Other studies have examined the effect of chronic alcohol feeding/exposure on thiamine uptake by rodent pancreatic acinar cells and reported significant inhibition compared with pair-fed controls (84, 96). Evidence that this effect is mediated at the level of transcription of the SLC19A2 and SLC19A3 genes was also obtained in studies using transgenic mice carrying the human SLC19A2 and SLC19A3 promoters and fed alcohol chronically and from studies with 266-6 cells transfected with the SLC19A2 and SLC19A3 promoters and chronically exposed to alcohol (84, 96). Chronic alcohol feeding also caused a significant inhibition of the level of expression of the thiamine-metabolizing enzymes thiamine phosphokinase and thiamine pyrophosphatase, which play important roles in regulating intracellular thiamine levels, as well as the level of expression of the mitochondrial membrane TPP transporter (a protein that transports cytoplasmic TPP into mitochondria) (96). The negative impact of chronic alcohol exposure on pancreatic acinar thiamine uptake and intracellular metabolism and compartmentalization may contribute to the deleterious effect of ethanol on pancreatic health by altering the resting state of the pancreas and reducing its defense mechanisms.
Uptake of RF.
RF is essential for the normal metabolic activities of pancreatic β-cells; it also has the ability to reduce the level of free radicals and proinflammatory mediators, to which these cells are highly sensitive (14, 21). Pancreatic β-cells obtain RF from their surroundings, as they lack the ability to synthesize the vitamin. Recent studies used cultured pancreatic β-cells and freshly isolated primary mouse and human pancreatic islets to show that RF uptake by these preparations is via a specific and high-affinity (apparent Km = 0.17 ± 0.02 μM) carrier-mediated mechanism (33). All three known mammalian RF transporters, i.e., RF transporters 1, 2, and 3 (RFVT-1, -3, and -2), are expressed in pancreatic β-cells/islets. However, expression of RFVT-1 predominates in mouse pancreatic β-cells/islets, while expression of RFVT-3 predominates in human pancreatic islets. The uptake process of RF by pancreatic β-cells/islets is adaptively regulated by extracellular substrate level via what appears to be a transcriptional mechanism(s); it also is under the regulation of an intracellular Ca2+/calmodulin-mediated regulatory pathway.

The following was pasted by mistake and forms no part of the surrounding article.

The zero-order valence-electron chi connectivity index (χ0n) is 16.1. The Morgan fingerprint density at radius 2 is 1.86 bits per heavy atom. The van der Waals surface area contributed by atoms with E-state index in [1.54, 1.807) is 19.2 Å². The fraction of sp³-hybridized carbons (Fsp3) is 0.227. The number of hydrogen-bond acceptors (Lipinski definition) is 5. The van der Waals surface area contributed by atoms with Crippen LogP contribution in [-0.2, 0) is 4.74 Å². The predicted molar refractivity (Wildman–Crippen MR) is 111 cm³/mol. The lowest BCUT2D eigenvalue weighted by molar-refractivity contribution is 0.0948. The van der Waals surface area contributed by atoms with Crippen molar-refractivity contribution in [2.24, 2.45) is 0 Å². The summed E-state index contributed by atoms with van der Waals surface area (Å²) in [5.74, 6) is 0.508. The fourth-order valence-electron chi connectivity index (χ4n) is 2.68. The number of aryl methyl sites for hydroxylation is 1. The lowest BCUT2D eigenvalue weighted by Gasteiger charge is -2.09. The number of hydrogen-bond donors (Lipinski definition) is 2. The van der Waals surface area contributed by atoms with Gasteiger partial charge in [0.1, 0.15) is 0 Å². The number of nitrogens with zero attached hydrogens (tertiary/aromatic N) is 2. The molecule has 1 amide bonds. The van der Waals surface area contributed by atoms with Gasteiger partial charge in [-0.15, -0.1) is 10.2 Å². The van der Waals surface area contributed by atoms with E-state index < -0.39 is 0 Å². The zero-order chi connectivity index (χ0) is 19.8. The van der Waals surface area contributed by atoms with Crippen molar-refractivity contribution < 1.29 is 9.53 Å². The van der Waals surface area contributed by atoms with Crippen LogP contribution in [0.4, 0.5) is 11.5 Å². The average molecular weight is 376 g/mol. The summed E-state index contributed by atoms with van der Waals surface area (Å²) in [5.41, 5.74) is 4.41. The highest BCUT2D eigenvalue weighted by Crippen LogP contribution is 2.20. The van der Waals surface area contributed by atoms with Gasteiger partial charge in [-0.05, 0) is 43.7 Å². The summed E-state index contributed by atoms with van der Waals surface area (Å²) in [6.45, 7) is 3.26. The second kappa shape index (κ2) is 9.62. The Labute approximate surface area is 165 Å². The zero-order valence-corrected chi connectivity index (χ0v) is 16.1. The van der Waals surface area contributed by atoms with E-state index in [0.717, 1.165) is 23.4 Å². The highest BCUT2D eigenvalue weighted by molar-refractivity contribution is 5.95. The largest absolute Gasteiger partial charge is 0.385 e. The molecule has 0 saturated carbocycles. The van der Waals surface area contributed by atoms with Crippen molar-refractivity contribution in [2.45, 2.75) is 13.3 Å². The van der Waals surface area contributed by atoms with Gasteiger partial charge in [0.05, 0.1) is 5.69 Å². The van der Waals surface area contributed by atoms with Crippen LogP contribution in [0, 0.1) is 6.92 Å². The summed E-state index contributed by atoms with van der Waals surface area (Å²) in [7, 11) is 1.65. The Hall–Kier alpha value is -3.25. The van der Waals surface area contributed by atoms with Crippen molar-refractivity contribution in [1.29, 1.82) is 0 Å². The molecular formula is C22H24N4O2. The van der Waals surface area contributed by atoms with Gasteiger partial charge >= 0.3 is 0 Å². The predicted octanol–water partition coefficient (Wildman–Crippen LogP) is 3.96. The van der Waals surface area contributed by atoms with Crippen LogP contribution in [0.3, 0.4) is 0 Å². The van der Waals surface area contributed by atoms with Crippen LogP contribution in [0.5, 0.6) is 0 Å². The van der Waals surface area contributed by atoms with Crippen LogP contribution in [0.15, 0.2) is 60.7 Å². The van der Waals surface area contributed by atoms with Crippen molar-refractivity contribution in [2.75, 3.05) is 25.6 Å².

Uptake of folate.
As mentioned above, folate is essential for the biosynthesis of precursors of DNA and RNA, metabolism of several amino acids, and cellular methylation reactions. Thus an adequate supply of folate is necessary for normal cell function and growth of pancreatic cells. The pancreas maintains the second-highest level of folate after the liver (9, 106), and folate is essential for its normal exocrine function and health. Studies have shown that folate deficiency leads to a decrease in amylase secretion, appearance of immature secretory granules in pancreatic cells, and disappearance of secreted materials in the pancreatic duct, as well as disturbances in methyl metabolism (with a significant reduction of the ratio of S-adenosylmethionine to S-adenosylhomocysteine) (7–9). Other investigations have suggested that disturbance of the folate-dependent methyl group metabolism in the pancreas contributes to the pathogenesis of several pancreatic disorders (reviewed in Ref. 49) and that an inverse relationship exists between serum folate level and the risk of development of pancreatic cancer in humans (85).